GP: Your interviews with all these young riders have been fun to watch. To think back to this summer and how much work we put in, how much fun we had, how much they’re growing as riders and now seeing them perform at these selection races like Cincy and Pan-Ams, I hope we can do something like this again in the future.
Having Andrew Yee come to Montana was something I’ve wanted to achieve for a long time, but I’d tweak it next time. First, I want our women’s camp to get the same opportunities, so hopefully Cyclocross Magazine doesn’t have schedule conflicts again! This past summer was our first women’s camp and it was super. So great.
And second, I want Andrew to ask the riders about the other coaches, rather than me. This year’s coaches—Kaitie Keough, Allison Arensman, Chris McGovern, Tobin Ortenblad, Scott Herzig, our U23 riders Gage Hecht and Lance Haidet—are top-shelf and I think that would be reflected in rider responses.
At our recent USAC Coaches Summit, we were asked why we do what we do. My response was that I view investment in young people to be my life’s work. I can’t imagine doing anything else. It’s the single best way I know to give back, to shape the world with one’s small contribution. It’s similar to being a parent in that you invest in your kids with what is important to you, and ultimately, to them. You don’t see those results for 20-30 years, but you know it’s what you want to do. And while the how and the what might change, the why stays the same.
CXM: Your training approach is unique and could benefit young riders across the country. Have you thought about ways of exposing a broader audience, besides CXM covering it, to your approach?
GP: I would love to get some of our best cyclocross coaches together and build some sort of national curriculum of best practices for training and prepping for cyclocross. Then we can build the pathway and share a set of skills and practices and we continue to build from there. We have an incredible group of strong cyclocross coaches around the country. We absolutely need to tap into this body of knowledge.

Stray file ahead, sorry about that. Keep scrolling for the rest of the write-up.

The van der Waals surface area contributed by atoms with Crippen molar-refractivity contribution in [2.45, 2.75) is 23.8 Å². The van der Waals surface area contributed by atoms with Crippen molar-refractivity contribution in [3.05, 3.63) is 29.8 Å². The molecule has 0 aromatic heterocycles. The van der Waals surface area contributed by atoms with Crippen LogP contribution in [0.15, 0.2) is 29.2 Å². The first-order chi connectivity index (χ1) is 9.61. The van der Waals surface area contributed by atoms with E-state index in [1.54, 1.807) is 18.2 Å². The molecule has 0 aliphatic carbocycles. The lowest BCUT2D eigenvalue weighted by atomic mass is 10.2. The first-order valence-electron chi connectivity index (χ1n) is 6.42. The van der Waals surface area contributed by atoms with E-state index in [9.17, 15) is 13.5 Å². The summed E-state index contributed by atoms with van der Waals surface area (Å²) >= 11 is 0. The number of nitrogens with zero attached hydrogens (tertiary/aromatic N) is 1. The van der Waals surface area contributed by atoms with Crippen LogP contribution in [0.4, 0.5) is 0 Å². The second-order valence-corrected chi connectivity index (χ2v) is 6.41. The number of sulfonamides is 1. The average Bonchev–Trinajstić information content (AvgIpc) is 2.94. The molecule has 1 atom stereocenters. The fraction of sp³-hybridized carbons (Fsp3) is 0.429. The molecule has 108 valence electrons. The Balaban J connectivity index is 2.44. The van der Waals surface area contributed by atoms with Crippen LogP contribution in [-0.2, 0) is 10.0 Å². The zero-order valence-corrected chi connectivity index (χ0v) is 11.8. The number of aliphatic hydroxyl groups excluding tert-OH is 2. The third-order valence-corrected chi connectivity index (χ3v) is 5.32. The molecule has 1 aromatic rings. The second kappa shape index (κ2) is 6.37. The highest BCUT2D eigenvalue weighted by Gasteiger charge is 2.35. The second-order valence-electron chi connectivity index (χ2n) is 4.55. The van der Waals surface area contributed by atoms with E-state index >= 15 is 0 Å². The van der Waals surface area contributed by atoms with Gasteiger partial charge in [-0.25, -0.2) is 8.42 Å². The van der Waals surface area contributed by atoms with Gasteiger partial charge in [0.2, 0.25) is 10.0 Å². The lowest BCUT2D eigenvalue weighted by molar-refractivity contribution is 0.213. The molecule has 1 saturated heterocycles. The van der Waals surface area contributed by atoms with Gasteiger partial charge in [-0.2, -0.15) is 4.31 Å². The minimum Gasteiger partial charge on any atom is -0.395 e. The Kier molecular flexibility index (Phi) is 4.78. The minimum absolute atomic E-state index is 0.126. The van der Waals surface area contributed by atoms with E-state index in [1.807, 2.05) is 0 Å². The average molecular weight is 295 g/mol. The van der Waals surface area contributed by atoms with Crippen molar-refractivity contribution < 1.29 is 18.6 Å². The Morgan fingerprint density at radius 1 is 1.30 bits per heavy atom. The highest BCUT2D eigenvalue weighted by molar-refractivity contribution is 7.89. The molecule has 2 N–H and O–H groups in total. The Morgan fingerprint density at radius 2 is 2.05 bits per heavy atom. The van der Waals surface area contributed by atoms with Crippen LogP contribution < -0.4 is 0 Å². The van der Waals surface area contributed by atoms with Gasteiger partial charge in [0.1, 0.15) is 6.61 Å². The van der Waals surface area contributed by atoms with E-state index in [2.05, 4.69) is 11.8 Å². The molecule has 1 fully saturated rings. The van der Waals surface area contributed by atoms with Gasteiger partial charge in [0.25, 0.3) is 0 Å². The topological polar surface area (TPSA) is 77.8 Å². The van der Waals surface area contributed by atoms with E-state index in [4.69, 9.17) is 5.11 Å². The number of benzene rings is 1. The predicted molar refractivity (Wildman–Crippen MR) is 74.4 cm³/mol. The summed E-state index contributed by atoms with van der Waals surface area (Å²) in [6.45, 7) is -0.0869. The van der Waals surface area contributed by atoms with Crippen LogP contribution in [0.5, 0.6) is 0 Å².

Personally, because I’m old, I think naturally my strongest skill is experience, but I’m constantly trying to add new layers to that. For instance, I’m passionate about the nature of competition. I love studying the demands of other sports like soccer, ski racing and tennis and then looking at what is required in cyclocross and then finding ways to train those things. I’m already working on some new material for next summer. I know the campers will love it.
CXM: Cyclocross in the Olympics. Yay or nay?
GP: I’ve always been a huge advocate for including cyclocross in the Olympics. During my time on the UCI Cyclocross Commission, we’ve achieved some really significant reforms, but one that continues to elude us is Olympic inclusion. The biggest hurdle seems to continue to be the charter that states winter Olympic sports must be practiced on ice or snow. It’s tough because when you hold dear the vision of development, of broadening the pool, of sharing the beauty and spectacle that is modern cyclocross, you know the best way to achieve that is to gain Olympic recognition.
Not to mention, having cyclocross as an Olympic sport would change budgetary challenges overnight. Imagine for a minute, the second-to-last-day of the two-week Olympic experience when most of the athletes are done and in festive moods. Put the cyclocross circuit in or near the downtown of the winter Olympic host city, near the athletes’ village. Put it under the lights, with the sparkle of a crisp winter evening. It would be absolutely off-the-charts. And it wouldn’t be anything we who love ’cross don’t already know, but we would finally be able to share it with a world audience. It would be a “send it” moment for our discipline!
CXM: That sounds pretty awesome. Thanks for your time and thanks for everything you do for cyclocross here in the U.S.
GP: You’re welcome. Thank you.
For more on Geoff Proctor’s history in the sport of cyclocross, we have an extensive archive covering his work.